Presentation on theme: "Elementary Number Theory and Methods of Proof"— Presentation transcript:
1Elementary Number Theory and Methods of Proof Chapter 3Elementary Number Theory and Methods of Proof
2Direct Proof and Counterexample 1 Integers 3.1Direct Proof and Counterexample 1Integers
3Mathematical ProofA mathematical proof is a carefully reasoned argument to convince a skeptical listener. (pg 125)Example:How would you prove if 5x + 3 = 33 then, x = 6?5x + 3 – 3 = 33 – 35x = 305x / 5 = 30 / 5x = 6
4Properties Equality Property A = AA = B then B = AA = B and B = C then A = CIntegers closed under addition, subtraction, multiplication.integer + integer = integerinteger – integer = integerinteger * integer = integer
5Even & Odd Integers Definition an integer n is even if, and only if, n equals twice some integer.n is even ⇔ ∃an integer k such that n =2kan integer n is odd if, and only if, n equals twice some integer + 1.n is even ⇔∃an integer k such that n = 2k + 1
6Example Is 0 even? Is -301 odd? Is 6a2b even, if a and b are integers? Yes, 0 = 2 * 0Is -301 odd?Yes, 2(-151) + 1Is 6a2b even, if a and b are integers?Yes, 2(3a2b) (integers closed on multiplication)If a and b are integers, is 10a + 8b + 1 odd?Yes, 2(5a + 4b) + 1, where s = 5a + 4b, then 2s + 1hence, odd because the definition of odd integers.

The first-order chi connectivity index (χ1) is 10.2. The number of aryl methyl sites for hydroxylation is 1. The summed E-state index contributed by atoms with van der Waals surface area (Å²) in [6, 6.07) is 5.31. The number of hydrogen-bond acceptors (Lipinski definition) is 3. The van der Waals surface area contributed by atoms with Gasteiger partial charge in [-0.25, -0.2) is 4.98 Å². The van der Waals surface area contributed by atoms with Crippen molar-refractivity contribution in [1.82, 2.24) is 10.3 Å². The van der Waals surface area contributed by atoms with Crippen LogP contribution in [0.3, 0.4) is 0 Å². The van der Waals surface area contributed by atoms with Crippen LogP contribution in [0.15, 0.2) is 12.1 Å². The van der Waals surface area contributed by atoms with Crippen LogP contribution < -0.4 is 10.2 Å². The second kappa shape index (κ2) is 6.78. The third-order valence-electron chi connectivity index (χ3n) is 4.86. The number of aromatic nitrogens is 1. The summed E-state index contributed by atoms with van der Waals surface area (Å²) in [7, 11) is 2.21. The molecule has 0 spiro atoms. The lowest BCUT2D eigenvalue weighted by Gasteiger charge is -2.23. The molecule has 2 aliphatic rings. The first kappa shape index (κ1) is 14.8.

7Prime and Composite Definition of Prime Definition of Composite n is prime ⇔ ∀positive integers r and s, if n = r*s then r=1 or s=1. n>1Definition of Compositen is composite ⇔ ∃positive integers r and s such that n = r * s and r ≠ 1 or s ≠1.
8ExampleIs 1 prime?No, for definition n > 1.Is it true that every integer greater than 1 is either prime or composite?Yes, for any integer n > 1 the definitions are negations of each other.Write the first 6 prime numbers.2, 3, 5, 7, 11, 13Write the first 6 composite numbers.4, 6, 8, 9, 10, 12
9Constructive Proofs of Existence Existential Statement Truth∃x ∈D such that Q(x)Q(x) is true for at least one x in D.Constructive proof demonstrates the existence by providing a method for creating the object under proof, Q(x).